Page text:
*/xmpp => UP/30 # up all resources monitored by xmpp w/ TTL 30 ...
        192.0.2.2/xmpp => DOWN # ... except this one

Some resolution plugins can also register virtual resources (which are not monitored by any "service_type") solely for the purpose of administrative override of decision-making. Currently the geoip and metafo plugins do this for their "datacenters", and the keys they create take the form of "plugin_name/resname/dcname" to force a datacenter's state at the per-resource level. The geoip plugin also supports keys of the form "plugin_name/mapname/dcname" to force a datacenter's state at the per-map level. These forcings override the aggregate state passed up to geoip/metafo from per-datacenter plugins (e.g. multifo or weighted monitoring several addresses in a datacenter), and in the geoip case the more-specific per-resource forced state will override any per-map forced state.

Example:

    /var/lib/gdnsd/admin_state:
        geoip/map3/dc-us => DOWN # down dc-us in geoip map3
        */dc-jp => DOWN # down all datacenters named dc-jp for geoip and metafo
        metafo/res_www/dc-jp => UP # exception to above

All of the available monitored and virtual keys that can be matched in this file, as well as their current monitored and/or forced states, are visible in the output of "gdnsdctl states" in JSON format.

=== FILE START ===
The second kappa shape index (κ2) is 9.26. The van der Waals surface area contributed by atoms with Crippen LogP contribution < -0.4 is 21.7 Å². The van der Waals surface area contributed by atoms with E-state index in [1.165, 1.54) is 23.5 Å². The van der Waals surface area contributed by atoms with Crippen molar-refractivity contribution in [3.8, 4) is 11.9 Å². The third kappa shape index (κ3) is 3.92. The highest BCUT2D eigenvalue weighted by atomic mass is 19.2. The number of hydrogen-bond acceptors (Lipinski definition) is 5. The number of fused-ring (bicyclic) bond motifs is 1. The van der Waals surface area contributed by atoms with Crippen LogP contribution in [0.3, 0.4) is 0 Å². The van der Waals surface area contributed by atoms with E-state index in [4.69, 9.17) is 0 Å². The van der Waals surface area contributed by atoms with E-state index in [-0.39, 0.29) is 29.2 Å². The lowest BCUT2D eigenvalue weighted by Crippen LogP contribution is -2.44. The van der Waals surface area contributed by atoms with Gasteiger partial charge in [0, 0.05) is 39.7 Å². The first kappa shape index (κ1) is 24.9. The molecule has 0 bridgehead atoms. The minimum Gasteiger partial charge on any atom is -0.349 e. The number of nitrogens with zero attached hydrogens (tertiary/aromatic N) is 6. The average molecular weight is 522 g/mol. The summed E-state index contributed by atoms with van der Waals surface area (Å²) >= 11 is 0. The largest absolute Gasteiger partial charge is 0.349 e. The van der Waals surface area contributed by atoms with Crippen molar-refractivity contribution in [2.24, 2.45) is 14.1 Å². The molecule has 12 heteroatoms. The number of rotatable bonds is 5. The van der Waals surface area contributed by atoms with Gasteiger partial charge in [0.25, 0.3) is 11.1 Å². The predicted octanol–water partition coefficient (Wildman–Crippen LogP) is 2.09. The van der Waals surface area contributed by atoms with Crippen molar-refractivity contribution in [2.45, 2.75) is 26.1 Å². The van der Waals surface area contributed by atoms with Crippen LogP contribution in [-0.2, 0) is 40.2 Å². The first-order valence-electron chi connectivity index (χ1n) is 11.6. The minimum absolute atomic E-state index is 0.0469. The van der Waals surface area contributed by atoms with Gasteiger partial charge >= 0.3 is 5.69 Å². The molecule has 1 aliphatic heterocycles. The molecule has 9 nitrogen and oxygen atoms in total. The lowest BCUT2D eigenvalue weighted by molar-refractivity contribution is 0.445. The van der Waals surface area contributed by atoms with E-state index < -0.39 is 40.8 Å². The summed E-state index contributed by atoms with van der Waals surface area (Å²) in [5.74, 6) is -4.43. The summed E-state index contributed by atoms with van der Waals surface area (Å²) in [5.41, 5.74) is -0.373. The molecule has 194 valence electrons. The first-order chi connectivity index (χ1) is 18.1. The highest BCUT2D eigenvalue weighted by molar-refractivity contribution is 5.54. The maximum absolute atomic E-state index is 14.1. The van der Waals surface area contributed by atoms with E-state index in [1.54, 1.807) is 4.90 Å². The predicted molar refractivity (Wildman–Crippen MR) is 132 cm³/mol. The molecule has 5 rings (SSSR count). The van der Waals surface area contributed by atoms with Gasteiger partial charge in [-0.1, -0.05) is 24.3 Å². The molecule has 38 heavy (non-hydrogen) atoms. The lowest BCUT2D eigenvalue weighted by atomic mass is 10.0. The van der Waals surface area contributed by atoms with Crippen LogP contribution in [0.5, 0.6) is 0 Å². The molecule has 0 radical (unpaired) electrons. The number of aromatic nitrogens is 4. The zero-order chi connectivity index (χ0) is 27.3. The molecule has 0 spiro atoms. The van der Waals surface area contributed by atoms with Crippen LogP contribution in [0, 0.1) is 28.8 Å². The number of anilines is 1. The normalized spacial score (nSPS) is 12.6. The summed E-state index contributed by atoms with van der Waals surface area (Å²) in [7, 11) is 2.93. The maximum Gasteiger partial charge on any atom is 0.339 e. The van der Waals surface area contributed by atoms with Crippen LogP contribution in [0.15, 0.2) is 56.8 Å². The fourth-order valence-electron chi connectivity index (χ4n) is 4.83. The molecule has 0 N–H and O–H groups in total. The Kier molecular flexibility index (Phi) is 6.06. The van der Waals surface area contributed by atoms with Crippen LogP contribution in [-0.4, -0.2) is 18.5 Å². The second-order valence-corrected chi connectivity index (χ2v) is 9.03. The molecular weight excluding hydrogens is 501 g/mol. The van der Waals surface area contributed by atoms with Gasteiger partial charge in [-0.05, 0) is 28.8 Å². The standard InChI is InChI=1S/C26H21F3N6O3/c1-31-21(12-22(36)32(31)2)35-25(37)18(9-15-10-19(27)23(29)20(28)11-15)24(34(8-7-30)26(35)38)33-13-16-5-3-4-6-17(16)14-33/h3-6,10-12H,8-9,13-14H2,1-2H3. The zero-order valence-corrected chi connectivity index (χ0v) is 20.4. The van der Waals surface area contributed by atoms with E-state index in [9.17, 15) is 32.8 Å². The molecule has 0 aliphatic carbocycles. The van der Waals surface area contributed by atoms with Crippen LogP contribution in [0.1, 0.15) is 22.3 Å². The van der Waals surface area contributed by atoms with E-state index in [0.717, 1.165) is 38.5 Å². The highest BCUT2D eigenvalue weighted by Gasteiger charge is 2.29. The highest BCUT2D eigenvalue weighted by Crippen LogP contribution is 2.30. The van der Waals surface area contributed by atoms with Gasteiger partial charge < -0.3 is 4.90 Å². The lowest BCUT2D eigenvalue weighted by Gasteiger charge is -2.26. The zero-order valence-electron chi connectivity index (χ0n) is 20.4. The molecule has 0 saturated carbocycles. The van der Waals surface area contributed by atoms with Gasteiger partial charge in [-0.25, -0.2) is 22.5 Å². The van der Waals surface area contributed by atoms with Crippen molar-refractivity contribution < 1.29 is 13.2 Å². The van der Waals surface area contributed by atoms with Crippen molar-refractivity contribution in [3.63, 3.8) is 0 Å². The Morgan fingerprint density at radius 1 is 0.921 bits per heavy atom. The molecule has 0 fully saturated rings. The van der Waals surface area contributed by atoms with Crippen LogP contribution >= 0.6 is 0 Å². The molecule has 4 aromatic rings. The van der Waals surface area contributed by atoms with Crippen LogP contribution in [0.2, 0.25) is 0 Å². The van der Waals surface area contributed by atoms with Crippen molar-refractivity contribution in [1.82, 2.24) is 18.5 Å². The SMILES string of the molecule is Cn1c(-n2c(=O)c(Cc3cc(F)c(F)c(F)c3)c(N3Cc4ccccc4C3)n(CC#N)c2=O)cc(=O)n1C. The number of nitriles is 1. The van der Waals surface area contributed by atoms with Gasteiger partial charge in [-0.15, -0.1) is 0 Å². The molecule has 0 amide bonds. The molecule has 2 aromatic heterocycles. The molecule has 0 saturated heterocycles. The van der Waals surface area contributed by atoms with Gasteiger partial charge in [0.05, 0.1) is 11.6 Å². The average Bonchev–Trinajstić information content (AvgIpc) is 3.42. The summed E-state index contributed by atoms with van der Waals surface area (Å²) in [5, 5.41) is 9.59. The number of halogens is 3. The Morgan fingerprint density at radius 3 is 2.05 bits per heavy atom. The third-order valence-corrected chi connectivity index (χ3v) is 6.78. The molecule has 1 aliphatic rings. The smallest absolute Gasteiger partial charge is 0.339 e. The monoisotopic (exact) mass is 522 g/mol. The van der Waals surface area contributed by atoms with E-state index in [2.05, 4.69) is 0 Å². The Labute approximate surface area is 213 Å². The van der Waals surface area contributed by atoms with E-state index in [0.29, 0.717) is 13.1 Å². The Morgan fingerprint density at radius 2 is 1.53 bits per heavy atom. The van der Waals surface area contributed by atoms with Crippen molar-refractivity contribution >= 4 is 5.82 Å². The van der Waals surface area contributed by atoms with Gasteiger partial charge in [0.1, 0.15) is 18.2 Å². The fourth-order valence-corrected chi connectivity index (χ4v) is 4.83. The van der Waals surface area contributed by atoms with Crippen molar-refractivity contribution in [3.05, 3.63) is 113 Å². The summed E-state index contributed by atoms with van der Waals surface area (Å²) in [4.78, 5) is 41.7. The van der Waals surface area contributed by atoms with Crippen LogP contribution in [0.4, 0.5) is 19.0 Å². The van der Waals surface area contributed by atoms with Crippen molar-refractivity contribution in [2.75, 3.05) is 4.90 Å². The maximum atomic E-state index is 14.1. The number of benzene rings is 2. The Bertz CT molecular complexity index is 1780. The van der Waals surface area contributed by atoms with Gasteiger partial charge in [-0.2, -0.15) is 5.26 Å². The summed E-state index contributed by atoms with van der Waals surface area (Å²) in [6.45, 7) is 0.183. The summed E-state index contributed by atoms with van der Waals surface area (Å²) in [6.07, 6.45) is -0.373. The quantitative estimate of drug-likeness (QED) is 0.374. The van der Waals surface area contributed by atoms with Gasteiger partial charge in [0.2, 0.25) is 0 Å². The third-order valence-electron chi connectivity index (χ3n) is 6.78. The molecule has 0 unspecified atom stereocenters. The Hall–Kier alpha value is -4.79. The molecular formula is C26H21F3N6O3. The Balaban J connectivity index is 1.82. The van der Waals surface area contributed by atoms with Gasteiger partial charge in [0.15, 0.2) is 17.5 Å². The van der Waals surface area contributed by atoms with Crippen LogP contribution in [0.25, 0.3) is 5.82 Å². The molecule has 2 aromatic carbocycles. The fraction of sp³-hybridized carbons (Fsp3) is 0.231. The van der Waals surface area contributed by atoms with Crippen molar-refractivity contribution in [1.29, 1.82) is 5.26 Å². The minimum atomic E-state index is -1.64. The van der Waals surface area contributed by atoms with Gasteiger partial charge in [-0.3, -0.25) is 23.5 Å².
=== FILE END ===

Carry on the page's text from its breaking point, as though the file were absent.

SIGNALS

Any signal not explicitly mentioned is not explicitly handled. That is to say, they will have their default actions, which often include aborting execution.

Causes the daemon to exit gracefully with accompanying log output. The exit status will reflect the terminating signal appropriately.
Ignored.
If started via "daemonize", "SIGHUP" is explicitly ignored by the background daemon, but not by the temporary foreground process during initialization. When started via "start", "SIGHUP" handling is left at defaults, which will normally result in unclean process termination on reception.
This signal is "handled" by the main daemon for compatibility reasons, as previous versions used it to request asynchronous zone data reloads. It merely logs an error now which notes the new "gdnsdctl" mechanism, and has no real effect. This compatibility handling may be removed in a future major version update.
Used internally as an inter-thread signal, no documented use from the outside. Do not send this signal to any thread of the daemon.

EXIT STATUS

An exit status of zero indicates success, anything else indicates failure.

For "daemonize", the exit status of the initial foreground process will indicate whether the background daemon launched successfully.

For "start", the initial foreground process is the daemon, and exit status will reflect the terminating signal appropriately even in a clean shutdown case, or be zero if cleanly shut down by non-signal mechanisms.

SEE ALSO

gdnsd.config(5), gdnsd.zonefile(5)

The gdnsd manual.

COPYRIGHT AND LICENSE

Copyright (c) 2012 Brandon L Black <blblack@gmail.com>

This file is part of gdnsd.

gdnsd is free software: you can redistribute it and/or modify it under the terms of the GNU General Public License as published by the Free Software Foundation, either version 3 of the License, or (at your option) any later version.

gdnsd is distributed in the hope that it will be useful, but WITHOUT ANY WARRANTY; without even the implied warranty of MERCHANTABILITY or FITNESS FOR A PARTICULAR PURPOSE. See the GNU General Public License for more details.

You should have received a copy of the GNU General Public License along with gdnsd. If not, see <http://www.gnu.org/licenses/>.

2021-09-13 gdnsd 3.5.2